Safeguard interpretation processes depend on national interpretations of relevant laws and recognized rights, including adherence to international agreements on the rights of Indigenous Peoples and local communities (IPLCs) and different political and economic priorities.
Given this specificity, this flyer presents the results of a review of legal documents and interviews with specialists in Peru to understand the level of support for indigenous rights in law and policy in the context of REDD+.
Although legal recognition of Indigenous Peoples in Peru is grounded in various international legal norms, the Constitution and different special laws, in some institutions and in some contexts there is still disregard for the rights of indigenous communities.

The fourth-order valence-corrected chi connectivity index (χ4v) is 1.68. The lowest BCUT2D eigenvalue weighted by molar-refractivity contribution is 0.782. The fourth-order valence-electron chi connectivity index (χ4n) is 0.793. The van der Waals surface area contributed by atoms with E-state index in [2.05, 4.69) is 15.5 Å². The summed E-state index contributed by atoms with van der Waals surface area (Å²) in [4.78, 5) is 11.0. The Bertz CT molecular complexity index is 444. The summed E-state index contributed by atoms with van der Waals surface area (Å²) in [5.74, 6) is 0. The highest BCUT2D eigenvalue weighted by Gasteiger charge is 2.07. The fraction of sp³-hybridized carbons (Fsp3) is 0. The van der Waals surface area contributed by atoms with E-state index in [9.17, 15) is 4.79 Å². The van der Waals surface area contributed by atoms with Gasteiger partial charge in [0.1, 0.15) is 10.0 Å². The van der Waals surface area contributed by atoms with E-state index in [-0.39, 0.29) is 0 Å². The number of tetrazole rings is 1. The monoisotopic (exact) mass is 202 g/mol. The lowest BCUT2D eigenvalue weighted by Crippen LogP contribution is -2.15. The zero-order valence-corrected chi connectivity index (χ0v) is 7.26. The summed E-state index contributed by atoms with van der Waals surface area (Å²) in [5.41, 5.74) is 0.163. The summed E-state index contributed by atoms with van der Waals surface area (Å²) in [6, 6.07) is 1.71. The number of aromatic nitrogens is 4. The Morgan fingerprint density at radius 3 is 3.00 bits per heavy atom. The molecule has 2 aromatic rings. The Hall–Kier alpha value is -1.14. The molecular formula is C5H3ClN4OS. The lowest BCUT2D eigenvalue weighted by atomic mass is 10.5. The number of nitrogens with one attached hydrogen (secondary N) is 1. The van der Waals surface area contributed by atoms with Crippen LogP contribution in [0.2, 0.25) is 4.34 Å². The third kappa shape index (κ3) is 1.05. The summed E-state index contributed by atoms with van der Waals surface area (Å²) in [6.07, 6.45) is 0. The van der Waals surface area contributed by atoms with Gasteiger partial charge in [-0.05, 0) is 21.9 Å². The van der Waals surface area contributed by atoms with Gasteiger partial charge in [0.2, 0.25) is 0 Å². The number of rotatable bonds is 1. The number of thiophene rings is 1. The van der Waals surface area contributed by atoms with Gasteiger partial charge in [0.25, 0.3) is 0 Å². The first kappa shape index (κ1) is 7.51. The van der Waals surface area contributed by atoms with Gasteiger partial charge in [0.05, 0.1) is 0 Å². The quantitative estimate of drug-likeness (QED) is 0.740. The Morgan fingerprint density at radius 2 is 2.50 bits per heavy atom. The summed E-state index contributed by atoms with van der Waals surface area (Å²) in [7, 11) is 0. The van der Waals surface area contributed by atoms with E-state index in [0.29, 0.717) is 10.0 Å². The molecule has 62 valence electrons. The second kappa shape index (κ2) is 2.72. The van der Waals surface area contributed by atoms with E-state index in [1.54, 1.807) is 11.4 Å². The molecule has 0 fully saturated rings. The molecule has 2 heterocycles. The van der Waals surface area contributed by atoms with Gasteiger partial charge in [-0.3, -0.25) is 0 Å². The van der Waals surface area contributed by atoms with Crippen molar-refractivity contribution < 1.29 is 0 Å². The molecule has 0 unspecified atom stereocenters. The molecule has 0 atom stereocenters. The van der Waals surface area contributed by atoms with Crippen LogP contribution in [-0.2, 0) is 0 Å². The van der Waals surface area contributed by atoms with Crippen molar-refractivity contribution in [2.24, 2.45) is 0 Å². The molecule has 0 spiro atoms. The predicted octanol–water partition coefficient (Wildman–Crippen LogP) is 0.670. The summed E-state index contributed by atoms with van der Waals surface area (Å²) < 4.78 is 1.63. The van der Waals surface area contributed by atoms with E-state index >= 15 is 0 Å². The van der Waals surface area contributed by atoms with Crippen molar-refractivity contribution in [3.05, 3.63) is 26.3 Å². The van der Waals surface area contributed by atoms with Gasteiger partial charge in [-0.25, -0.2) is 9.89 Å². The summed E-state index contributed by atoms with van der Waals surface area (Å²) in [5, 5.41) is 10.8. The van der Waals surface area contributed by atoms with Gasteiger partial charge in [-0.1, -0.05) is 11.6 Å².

Indigenous Peoples’ land and resource rights are legally recognized to a partial extent, which fosters insecurity in a context of strong pressure over indigenous collective lands.
Peru’s recently launched Safeguards Information System (Módulo de Información de Salvaguardas) needs a strategy or roadmap to integrate the contributions and feedback of Indigenous Peoples if it is to build and monitor a fair and transparent benefit sharing system.